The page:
1. Oh boy. Well…it is looking like 2018 and 2017 are really mirroring each others (okay, maybe bad pun). I was hoping that this stupid trend would stop at the start of the year. I guess not. I am enjoying the current basho, which is GREAT…but all this extra added drama is getting ridiculously distracting.

    Does Takanohana have ANY control over his young charges? I’m starting to see why he’s considered such a maverick among the Sumo elders! From what I have read, he’s wanting some fundamental changes that would improve the sport. Which is wonderful! — However, if he’s unable to get his own house in order, he should be the very LAST person at the forefront of leading the charge in the 21st century!

    I have ALWAYS respected Takanohana and his tremendous Sumo legacy. But…but…I’m starting to question his leadership as a oyakata and as a council board member. Perhaps, as an obvious Westerner who STILL doesn’t quite understand all things Sumo — Maybe I’m reading too much into this. < Sighhhh> I just love the sport, gang.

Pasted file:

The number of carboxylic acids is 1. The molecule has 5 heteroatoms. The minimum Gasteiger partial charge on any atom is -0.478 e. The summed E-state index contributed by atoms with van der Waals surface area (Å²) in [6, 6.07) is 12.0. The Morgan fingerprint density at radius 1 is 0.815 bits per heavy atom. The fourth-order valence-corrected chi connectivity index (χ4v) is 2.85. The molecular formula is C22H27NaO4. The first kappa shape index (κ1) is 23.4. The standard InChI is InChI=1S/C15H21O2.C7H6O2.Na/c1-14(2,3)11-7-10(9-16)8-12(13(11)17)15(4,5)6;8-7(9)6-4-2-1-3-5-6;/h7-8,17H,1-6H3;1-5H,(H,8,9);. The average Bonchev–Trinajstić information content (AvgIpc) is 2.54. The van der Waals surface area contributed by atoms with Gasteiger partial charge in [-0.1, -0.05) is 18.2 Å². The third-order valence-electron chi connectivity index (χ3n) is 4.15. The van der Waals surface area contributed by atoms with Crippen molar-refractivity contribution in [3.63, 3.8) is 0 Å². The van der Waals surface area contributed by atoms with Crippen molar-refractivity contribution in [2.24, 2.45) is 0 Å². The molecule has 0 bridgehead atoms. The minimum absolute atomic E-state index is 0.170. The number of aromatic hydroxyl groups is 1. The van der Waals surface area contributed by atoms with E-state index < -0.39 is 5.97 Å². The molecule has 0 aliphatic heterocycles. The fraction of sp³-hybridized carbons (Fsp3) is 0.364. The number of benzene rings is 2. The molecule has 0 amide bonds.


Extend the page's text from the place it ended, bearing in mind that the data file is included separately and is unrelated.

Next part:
Solid reporting by the way, Herouth. Keep it up!

    • Indeed, changes are not always good, and often you have to look at who´s asking for them.
      The “modernization of sumo” of Takanohana would reduce sumo to just another professional sport. A big part of the charm of sumo is its otherworldliness.

  2. The culture of an organization flows from the top. Takanohana’s “Kardashian-like” celebrity (throughout his life) is not helping him form the character of these young men.

    I‘m not excusing Haramafuji, but recall that it was Takanoiwa’s disrespectful “running of his mouth” that prompted Hakuho’s verbal lecture.